Pablo D (mx) wrote: MUYYY simpatica, buena ejecucion... muyy profesional!!!
Zahi S (mx) wrote: I was so in love with this movie. I'm the type who sees things in dreams too. Also, the music was wonderful. I learned to play Chopin's Berceuse because I couldn't get enough of listening to it. Then I completely forgot it. Now, as it is so applicable to my life, I only remembered it when I found the soundtrack CD in my collection.
Ola G (es) wrote: During a labour strike in the early 1950's in the gritty streets of Brooklyn, Harry Black (Stephen Lang), the leader of the strike office falls suddenly in love with a sensual transvestite and while he struggles to deal with this swift change in his life, his wife and child are neglected at home. On the same streets Tralala (Jennifer Jason Leigh), a lost soul who works as a hooker, tries to trick soldiers and other drunken males of their money. Intertwined with Harry and Tralala, other people in the same neighbourhood struggles with various personal problems and issues. The connecting thread is the desperation for love and confirmation... "Last Exit to Brooklyn" is a 1964 novel by American author Hubert Selby, Jr. The novel has become a cult classic because of its harsh, uncompromising look at lower class Brooklyn in the 1950s and for its brusque, everyman style of prose. Although critics and fellow writers praised the book on its release, "Last Exit to Brooklyn" caused much controversy because of its frank portrayals of taboo subjects, such as drug use, street violence, gang rape, homosexuality, transvestism and domestic violence. It was the subject of an important obscenity trial in the United Kingdom and was banned in Italy. There had been several attempts to adapt "Last Exit to Brooklyn" into a film prior to this version. One of the earliest attempts was made by producer Steve Krantz and animator Ralph Bakshi, who wanted to direct a live-action film based on the novel. Bakshi had sought out the rights to the novel after completing Heavy Traffic, a film which shared many themes with Selby's novel. Selby agreed to the adaptation, and actor Robert De Niro accepted the role of Harry in Strike. According to Bakshi, "the whole thing fell apart when Krantz and I had a falling out over past business. It was a disappointment to me and Selby. Selby and I tried a few other screenplays after that on other subjects, but I could not shake Last Exit from my mind." In 1989, director Uli Edel adapted the novel into a film. The screenplay was written by Desmond Nakano. Selby made a cameo appearance in the film as the taxi driver who accidentally hits the transvestite Georgette (played by Alexis Arquette). Mark Knopfler of Dire Straits provided the film score. The film version received excellent reviews and won a few critics' awards for Leigh's portrayal of Tralala, though its limited distribution and downbeat subject matter prevented it from becoming a commercial success. Ralph Bakshi referred to Edel's film as being "like a hot dog without mustard," saying that the film "was done horribly." "Last Exit to Brooklyn" puts the focus on love and the strong bond between humans, both in love relations and in family relations. The film handles also violence and the weak human nature when instincts takes over. The violence is harsh and unjustified/brutal as in real life, which is also a strength in the movie. The gang-rape of Tralala is truly emotionally strong and difficult to watch. Both Stephen Lang and Jennifer Jason Leigh is at the top of their A-game. The general vibe is gritty, dangerous, dirty, ugly and dark plus that the movie carries an "authentic" stamp all over it. Despite the fact that the movie sometimes feels a bit over theatrical. I reckon due to the fact that the director wanted to include all the different storylines and characters in the book, we get a bit of a uneven story since some characters and their stories are not as strong as Harry and Tralalas descend into darkness. "Last Exit to Brooklyn" is a powerful piece of film for sure and it gives us a different vision of the 50s, normally portrayed as colourful and glitzy. The movie challenges you to think about the universal things in life, about humanity and the actions taken.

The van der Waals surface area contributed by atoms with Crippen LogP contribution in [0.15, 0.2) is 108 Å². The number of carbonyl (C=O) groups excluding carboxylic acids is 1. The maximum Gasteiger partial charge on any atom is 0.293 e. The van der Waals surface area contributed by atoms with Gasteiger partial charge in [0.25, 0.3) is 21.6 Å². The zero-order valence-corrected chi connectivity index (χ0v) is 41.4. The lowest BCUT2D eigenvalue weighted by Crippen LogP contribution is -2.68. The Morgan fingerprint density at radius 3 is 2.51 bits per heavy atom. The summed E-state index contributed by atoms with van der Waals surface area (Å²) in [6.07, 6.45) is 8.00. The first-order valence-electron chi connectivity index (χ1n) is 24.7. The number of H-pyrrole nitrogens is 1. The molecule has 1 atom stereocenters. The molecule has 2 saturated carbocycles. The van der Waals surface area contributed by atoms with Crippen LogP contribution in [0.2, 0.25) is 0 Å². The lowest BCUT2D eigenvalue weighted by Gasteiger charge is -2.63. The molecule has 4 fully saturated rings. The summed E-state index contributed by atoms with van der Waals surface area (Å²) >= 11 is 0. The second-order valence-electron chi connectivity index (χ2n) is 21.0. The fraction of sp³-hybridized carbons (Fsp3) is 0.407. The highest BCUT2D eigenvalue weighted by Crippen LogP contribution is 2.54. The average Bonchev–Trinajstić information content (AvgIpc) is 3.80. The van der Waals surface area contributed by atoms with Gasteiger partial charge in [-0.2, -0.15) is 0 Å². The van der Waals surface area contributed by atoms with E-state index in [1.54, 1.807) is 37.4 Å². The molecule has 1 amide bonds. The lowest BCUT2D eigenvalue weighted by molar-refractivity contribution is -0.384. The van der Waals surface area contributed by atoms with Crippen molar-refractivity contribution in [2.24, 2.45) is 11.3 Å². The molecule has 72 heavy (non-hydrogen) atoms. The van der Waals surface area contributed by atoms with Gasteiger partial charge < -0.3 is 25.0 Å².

jen m (jp) wrote: nice symbolism in this film. well-directed.
Daniel O (us) wrote: Has everything u could want in a movie!
Jay B (de) wrote: Pretty charming little Sandler pic, even with its overly emotional moments.
Andrew B (nl) wrote: I had no idea going into Candy what I was in store for with this movie. Heath Ledger in a movie about heroin, I figured it was worth a shot since I am a fan of his. Candy at its basic is a love story about two heroin addicts trying to remain happy while feeding their addiction by just about any means necessary. In most drug related movies anytime they show one of the characters going through heroin withdrawal it is usually a little bit overboard and overblown as in The Basketball Diaries. But Candy is pretty spot on when it came time for that scene. A very disturbing sequence where the couple in the film decides they are going to kick heroin cold turkey and buckle down for what is about to hit and hit really hard. I would classify the movie overall is pretty emotional, but rather boring. Ledger is great as he normally is, and Abby Cornish is very stellar as well. The two work well together, but there just is not enough substance there to make this a great film.